What is an Odd Lot?
An odd lot is an order amount for a security that is less than the normal unit of trading for that particular asset. Odd lots are considered to be anything less than the standard 100 shares for stocks. Trading commissions for odd lots are generally higher on a percentage basis than those for standard lots, since most brokerage firms have a fixed minimum commission level for undertaking such transactions.
Understanding Odd Lots
Odd lots may inadvertently arise in an investor's portfolio through reverse splits or dividend reinvestment plans. For example, a one-for-eight reverse split of a security, of which the investor holds 200 shares, will result in a post-split amount of 25 shares. While trading commissions for odd lots may still be higher than for standard lots on a percentage basis, the popularity of online trading platforms and the consequent plunge in brokerage commissions means that it is no longer as difficult or expensive for investors to dispose of odd lots as it used to be in the past.
- An odd lot refers to an order amount for a security that is less than the normal unit of trading for an asset. Typically this refers to anything less than the standard 100 shares for stocks.
- An odd lot order generally costs more due to higher commission levels.
Odd Lots, Round Lots, and Mixed Lots
While odd lots can include any number of shares between one and 100, a round lot is any lot of shares that can be evenly divided by 100. For example, 75 shares would be an odd lot since it is below 100 shares, while 300 shares would be a round lot since it can be evenly divided by 100.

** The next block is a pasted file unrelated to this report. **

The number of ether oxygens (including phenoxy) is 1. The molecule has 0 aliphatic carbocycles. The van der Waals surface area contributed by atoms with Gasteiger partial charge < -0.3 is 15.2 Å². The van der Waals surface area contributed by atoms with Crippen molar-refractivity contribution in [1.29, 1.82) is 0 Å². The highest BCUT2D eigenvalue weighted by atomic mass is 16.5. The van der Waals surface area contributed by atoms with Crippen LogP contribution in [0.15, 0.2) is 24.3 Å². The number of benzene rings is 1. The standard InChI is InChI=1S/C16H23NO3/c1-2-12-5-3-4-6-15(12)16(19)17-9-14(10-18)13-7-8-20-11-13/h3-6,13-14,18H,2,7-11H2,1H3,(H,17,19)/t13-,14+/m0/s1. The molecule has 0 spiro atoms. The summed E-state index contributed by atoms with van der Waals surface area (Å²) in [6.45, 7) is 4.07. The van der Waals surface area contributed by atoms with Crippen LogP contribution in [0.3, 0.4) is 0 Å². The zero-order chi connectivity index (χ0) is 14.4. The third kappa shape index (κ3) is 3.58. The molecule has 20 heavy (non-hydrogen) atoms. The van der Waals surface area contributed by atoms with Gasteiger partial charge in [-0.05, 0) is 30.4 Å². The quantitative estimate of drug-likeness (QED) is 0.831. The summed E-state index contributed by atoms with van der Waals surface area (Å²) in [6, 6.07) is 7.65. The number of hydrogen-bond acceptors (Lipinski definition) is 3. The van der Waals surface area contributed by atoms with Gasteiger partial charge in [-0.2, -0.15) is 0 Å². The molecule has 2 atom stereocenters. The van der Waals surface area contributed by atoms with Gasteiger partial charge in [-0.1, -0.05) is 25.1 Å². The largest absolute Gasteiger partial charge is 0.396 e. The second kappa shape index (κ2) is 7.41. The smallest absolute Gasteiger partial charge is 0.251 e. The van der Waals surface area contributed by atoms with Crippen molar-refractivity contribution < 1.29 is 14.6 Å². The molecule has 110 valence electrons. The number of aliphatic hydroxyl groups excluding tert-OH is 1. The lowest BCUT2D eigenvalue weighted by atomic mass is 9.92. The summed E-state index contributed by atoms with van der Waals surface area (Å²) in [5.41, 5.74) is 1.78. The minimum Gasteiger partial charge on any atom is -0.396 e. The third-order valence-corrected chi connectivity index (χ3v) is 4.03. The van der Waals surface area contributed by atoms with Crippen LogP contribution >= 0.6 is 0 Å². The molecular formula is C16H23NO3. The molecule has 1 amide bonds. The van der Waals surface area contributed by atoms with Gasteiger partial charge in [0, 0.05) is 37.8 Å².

While round lots are posted on the associated exchange, odd lots are not posted as part of the bid/ask data. Further, the execution of odd-lot trades do not display on various data reporting sources. Due to the uncommon number of shares involved in the trade, odd-lot transactions often take longer to complete than those associated with round lots.
Mixed lots include lots with over 100 shares, but that cannot be evenly divided by 100. For example, 147 or 2,999 would both be mixed lots. Reporting on mixed lots, including bid/ask data, generally only displays the portion that constitutes a round lot. For example, using the aforementioned mixed-lot sizes, the 147 shares would report as 100 and the 2,999 shares would report as 2,900.
Issuing Company Actions on Odd Lots
Since an odd lot is considered fairly insignificant to larger institutions, a company may choose to eliminate any odd holdings from the marketplace. This can include buying out the associated shareholder at a premium, offering additional shares to the shareholder to create a round lot, or engaging in a reverse split designed to result in the odd lot becoming equivalent to less than one share to pay the investor cash for a residual holding.